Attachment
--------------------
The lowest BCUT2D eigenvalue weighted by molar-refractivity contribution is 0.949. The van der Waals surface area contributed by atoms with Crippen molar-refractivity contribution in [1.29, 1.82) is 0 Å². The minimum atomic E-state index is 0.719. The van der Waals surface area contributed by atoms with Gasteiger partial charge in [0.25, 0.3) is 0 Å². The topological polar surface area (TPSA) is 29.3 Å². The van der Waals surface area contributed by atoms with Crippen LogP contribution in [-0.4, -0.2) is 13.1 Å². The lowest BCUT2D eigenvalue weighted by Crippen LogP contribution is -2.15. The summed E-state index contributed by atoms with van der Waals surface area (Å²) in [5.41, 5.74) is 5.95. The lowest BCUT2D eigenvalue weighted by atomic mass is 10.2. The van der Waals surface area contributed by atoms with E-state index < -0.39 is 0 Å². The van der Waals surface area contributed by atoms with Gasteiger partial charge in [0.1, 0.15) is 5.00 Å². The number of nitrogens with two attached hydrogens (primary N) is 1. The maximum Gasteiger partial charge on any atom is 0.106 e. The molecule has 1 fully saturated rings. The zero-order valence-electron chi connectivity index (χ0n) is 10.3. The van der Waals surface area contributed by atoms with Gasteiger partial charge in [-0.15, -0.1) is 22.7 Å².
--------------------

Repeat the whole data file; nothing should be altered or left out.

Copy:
The lowest BCUT2D eigenvalue weighted by molar-refractivity contribution is 0.949. The van der Waals surface area contributed by atoms with Crippen molar-refractivity contribution in [1.29, 1.82) is 0 Å². The minimum atomic E-state index is 0.719. The van der Waals surface area contributed by atoms with Gasteiger partial charge in [0.25, 0.3) is 0 Å². The topological polar surface area (TPSA) is 29.3 Å². The van der Waals surface area contributed by atoms with Crippen LogP contribution in [-0.4, -0.2) is 13.1 Å². The lowest BCUT2D eigenvalue weighted by Crippen LogP contribution is -2.15. The summed E-state index contributed by atoms with van der Waals surface area (Å²) in [5.41, 5.74) is 5.95. The lowest BCUT2D eigenvalue weighted by atomic mass is 10.2. The van der Waals surface area contributed by atoms with E-state index < -0.39 is 0 Å². The van der Waals surface area contributed by atoms with Gasteiger partial charge in [0.1, 0.15) is 5.00 Å². The number of nitrogens with two attached hydrogens (primary N) is 1. The maximum Gasteiger partial charge on any atom is 0.106 e. The molecule has 1 fully saturated rings. The zero-order valence-electron chi connectivity index (χ0n) is 10.3. The van der Waals surface area contributed by atoms with Gasteiger partial charge in [-0.15, -0.1) is 22.7 Å².